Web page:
Organizational structure and design work essentially means taking a systematic approach towards the division of work at scale. Yet in this process, there is one piece of the analysis that is often neglected: an activity analysis. And it is crucial for making informed decisions, e.g. about unit structure options.
Take, for example, a Management Kits user, a senior marketing manager, who was preparing to work with her company’s executive team – a high-growth SaaS start-up – to change the organizational structure of their sales and marketing team.
The focus of the work was to improve up-selling and cross-selling in the sales and marketing function. The function’s primary responsibilities include prospecting for new customers, hunting for new leads, farming existing customers, and cross-selling products and services. Each of these activities is essential to the growth of the company and must be supported by an optimal organizational set-up in order to generate results.
Example: To reorganize for improved cross-selling, you need to analyze sales and marketing activities
A key element of such an organizational optimization is a clear understanding of the strategic activities. For sales and marketing, key activities include:
Prospecting: Prospecting for new customers is the process of finding potential new clients who may be interested in the products or services that the company offers. This can be done through a variety of channels, including online marketing, cold calling, and networking.
Conversion: Once a potential customer is identified, it is then up to the marketing team to determine whether or not they are a good fit for the company. If they are determined to be a good match, then the marketing team will work to create a relationship with them and eventually convert them into a paying customer.
Hunting: Hunting for new leads is similar to prospecting for new customers, but it typically refers to businesses rather than individuals. The marketing team will research potential leads and then reach out to them in an attempt to generate interest. As with prospecting, this can be done through online marketing, cold calling, and networking. Once a lead is generated, it is then up to the marketing team to determine whether they are interested in doing business with the company. If the company is determined to be a good match, then the marketing team will work on converting them into a paying customer.
Farming: Farming existing customers refers to the process of cultivating relationships with current customers in order to generate repeated business. This can be done through a variety of methods, such as providing excellent customer service, offering loyalty programs, and communicating regularly. By keeping existing customers happy, companies can increase their chances of generating repeat business and achieving long-term success.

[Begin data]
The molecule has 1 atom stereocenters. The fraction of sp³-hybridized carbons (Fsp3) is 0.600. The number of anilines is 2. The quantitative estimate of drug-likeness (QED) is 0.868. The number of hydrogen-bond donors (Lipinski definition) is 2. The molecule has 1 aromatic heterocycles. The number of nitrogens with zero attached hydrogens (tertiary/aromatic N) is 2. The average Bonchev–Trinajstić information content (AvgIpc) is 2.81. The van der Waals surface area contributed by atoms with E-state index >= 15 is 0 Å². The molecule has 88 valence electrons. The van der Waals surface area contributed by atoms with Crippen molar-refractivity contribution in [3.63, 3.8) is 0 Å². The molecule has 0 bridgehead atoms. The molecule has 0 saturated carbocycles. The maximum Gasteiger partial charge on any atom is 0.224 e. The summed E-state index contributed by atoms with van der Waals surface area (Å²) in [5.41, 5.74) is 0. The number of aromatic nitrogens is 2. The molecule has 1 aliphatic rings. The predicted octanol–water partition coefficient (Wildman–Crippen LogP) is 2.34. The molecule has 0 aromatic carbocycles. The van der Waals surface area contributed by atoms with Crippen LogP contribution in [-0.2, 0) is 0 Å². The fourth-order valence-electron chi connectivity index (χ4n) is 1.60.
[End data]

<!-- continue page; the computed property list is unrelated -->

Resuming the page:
Cross-selling: Cross-selling refers to the practice of selling additional products or services to existing customers. This can be an effective way to boost a business’s revenue and for the business to grow. To successfully cross-sell products or services, companies must first understand the needs and wants of their target market. They must then identify products or services that would complement what their customers are already using. Finally, they must reach out to their customers and explain how these additional products or services can benefit them.
When you want to push cross-selling, cross-unit activities become more important, especially when the primary structure of the organization is along product lines. Cross-selling has to happen between existing silos.
On a tactical level, our user had arranged for four fixed hours with the executive team over two weeks for her organization project. Her initial scope was to run through the goals, limits, activities, and unit sections of the Organizational Structure Kit (see the process guide of the Kit for detailed advice on how to set up and run your organization design project).
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What is the right level of granularity to run the activity analysis as part of organizational structure and design projects?
In short, before you can determine who will be responsible for each task and how tasks will be completed, you first need to determine which tasks are required. How you run this analysis is described in Tool 4 of the Organizational Structure Kit.
The level of granularity depends on the goals and context of the work.
Staying high-level makes sense especially when your audience or workshop participants are very familiar with the set of activities that is required to start.
For example, in the case described above, when working with the executive team of the sales organization, the senior marketing manager wouldn’t have to go to the level of individual tasks, such as filling in templates. When the goal is to improve cross-selling and up-selling, and the audience is a team of senior managers with a lot of experience in the respective field, a high-level set of activities can be sufficient.
On the next level of granularity, you can go to the details of specific categories of activities where you suspect the organization has gaps or people are insecure about what is actually required to drive strategic goals. In the example above, in a discussion of restructuring a sales organization, one activity where you may want to go deeper might be prospecting since the cross-silo implications for this activity are significant.
In contrast, if you work with people on a very operational or front-line level, it can be helpful to be very specific when describing activities and tasks. Going to a high level of detail can help people reflect on their activities, identify gaps, and provide valuable input for unit grouping.